Today, the rebuilt homes at the site blend into the neighborhood with barely a nod to the destruction wrought by Peter Covich's small plane. Three key players in the 20-year-old drama &endash; Kathie Tully, Dorothy Byrnes McCormack, and Bridey Knauber &endash; are still living at their longtime addresses.
And planes still fly by overhead as they move in and out of Logan Airport several miles away. Flight patterns may change, but traffic in the skies over the city's neighborhoods will always be a reality.
"When the name Lonsdale Street comes up," says McCormack, "everyone remembers the plane crash. You hear all sorts of stories, like how we got a new house out of this tragedy. But we didn't. We &endash; my mother, who died in 1990, my sister and my two brothers &endash; had no mortgage on the house before the accident, but we didn't have any insurance, either. We moved into our new home in March 1988, with a mortgage."
The Tullys and the Knaubers did have insurance, but not enough to cover the costs of building new houses from scratch.
(According to a story in the Aug. 20, 1987, edition of The Boston Globe, the insurance company for Cash Air, Inc., owner of the Piper plane, refused to pay any liability damages incurred by Cash Air on Lonsdale Street, citing several ways that Cash did not adhere to policy stipulations.)
Kathie Tully, a retired special education teacher who puts in full shifts as a volunteer for institutions like My Brother's Keeper and the Holy Cross Father retreat house in Easton and St. Mark's School in Dorchester, where she works with kindergarteners, is not a woe-is-me person. Her can-do approach to everything she gets involved in is infectious. When she was asked back in 1987 if she had an issue with God over the crash and its effects, she said "I'm not blaming God. Maybe God is using this as a way of bringing other people to him."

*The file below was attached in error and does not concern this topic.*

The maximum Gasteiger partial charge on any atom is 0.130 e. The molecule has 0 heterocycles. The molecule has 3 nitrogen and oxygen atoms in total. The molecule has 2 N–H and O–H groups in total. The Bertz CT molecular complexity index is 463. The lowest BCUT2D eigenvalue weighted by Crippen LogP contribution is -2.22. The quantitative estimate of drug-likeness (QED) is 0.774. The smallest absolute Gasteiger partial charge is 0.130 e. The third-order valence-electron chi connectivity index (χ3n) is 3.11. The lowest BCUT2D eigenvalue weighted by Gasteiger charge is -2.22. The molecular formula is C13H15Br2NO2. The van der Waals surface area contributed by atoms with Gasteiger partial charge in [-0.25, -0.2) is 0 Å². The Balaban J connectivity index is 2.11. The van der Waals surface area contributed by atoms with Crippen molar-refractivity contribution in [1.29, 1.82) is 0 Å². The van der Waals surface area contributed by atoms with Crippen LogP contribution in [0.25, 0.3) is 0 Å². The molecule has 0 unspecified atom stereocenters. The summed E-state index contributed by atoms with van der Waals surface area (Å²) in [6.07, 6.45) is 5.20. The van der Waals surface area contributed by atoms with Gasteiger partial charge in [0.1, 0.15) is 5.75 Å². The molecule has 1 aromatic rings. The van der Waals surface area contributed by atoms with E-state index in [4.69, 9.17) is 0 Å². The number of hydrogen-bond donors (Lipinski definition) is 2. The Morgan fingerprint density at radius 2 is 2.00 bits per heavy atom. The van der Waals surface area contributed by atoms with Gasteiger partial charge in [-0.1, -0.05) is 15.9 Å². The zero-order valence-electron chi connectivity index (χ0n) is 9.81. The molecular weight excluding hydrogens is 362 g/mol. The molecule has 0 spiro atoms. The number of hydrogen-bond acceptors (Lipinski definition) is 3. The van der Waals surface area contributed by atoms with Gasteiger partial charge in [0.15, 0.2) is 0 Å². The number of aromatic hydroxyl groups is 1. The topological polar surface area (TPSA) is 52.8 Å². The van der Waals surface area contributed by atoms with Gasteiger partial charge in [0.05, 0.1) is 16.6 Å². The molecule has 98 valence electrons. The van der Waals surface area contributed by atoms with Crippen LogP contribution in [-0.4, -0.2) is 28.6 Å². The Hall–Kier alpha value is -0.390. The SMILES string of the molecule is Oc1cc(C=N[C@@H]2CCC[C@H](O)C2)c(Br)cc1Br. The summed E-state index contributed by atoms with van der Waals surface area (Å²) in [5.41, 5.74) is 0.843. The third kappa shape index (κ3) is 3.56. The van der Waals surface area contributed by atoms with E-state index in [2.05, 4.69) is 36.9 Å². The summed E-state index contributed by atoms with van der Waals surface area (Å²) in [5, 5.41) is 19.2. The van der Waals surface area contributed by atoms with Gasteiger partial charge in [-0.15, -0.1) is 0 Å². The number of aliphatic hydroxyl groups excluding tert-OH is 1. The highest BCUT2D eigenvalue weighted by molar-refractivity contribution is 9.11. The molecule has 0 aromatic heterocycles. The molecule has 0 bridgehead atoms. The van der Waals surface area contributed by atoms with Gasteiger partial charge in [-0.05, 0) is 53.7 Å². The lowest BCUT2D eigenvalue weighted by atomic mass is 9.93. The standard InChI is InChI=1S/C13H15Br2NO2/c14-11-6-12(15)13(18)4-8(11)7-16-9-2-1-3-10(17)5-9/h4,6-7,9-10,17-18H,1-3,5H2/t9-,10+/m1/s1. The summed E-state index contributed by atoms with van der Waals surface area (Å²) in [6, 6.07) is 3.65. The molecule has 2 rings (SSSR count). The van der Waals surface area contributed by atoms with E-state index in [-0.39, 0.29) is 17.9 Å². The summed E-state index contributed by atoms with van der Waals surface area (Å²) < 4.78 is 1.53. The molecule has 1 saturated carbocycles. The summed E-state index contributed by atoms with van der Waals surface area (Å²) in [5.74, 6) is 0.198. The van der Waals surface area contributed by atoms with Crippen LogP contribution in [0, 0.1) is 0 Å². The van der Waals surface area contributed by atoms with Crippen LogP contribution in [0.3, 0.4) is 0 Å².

She feels the same way today, remembering fondly how the generosity of her parish neighbors &endash; a fund drive started on Day One raised thousands of dollars to help tide over the families who had lost their homes -- and of total strangers made angry feelings hard to come by. "It's that Dorchester-y thing again," she says.
McCormack, a nurse who works a night shift at St. Joseph's Manor, a nursing home in Dorchester, also says that help from friends, neighbors, and strangers helped her family get through the darkest days of doing without the necessities of life. "Father [William] Devine and Father [Arthur] Calter and Father [John] Ronaghan were immense in making us feel that things were going to get better," she says.
Still, one thing has bothered her since the morning of the crash: "In all these years, no official from any governmental agency has said a word to me. The only ones who asked were reporters. My family and I and our neighbors were blasted out of our homes and sent scrambling for our lives in the middle of the night because a plane crashed onto our street. Don't you think someone who bears official responsibility for our safety should have reached out to us about our experience? I'm still waiting." NTSB blamed pilot's error
In a report issued on Oct. 25, 1988, 16 months after the crash, the National Transportation Safety Board assigned pilot error as the probable cause of the accident, citing "spatial disorientation" by the pilot, lack of attention to "procedures and directives, lack of total pilot experience in type of aircraft," and the dark night with its fog and low ceiling.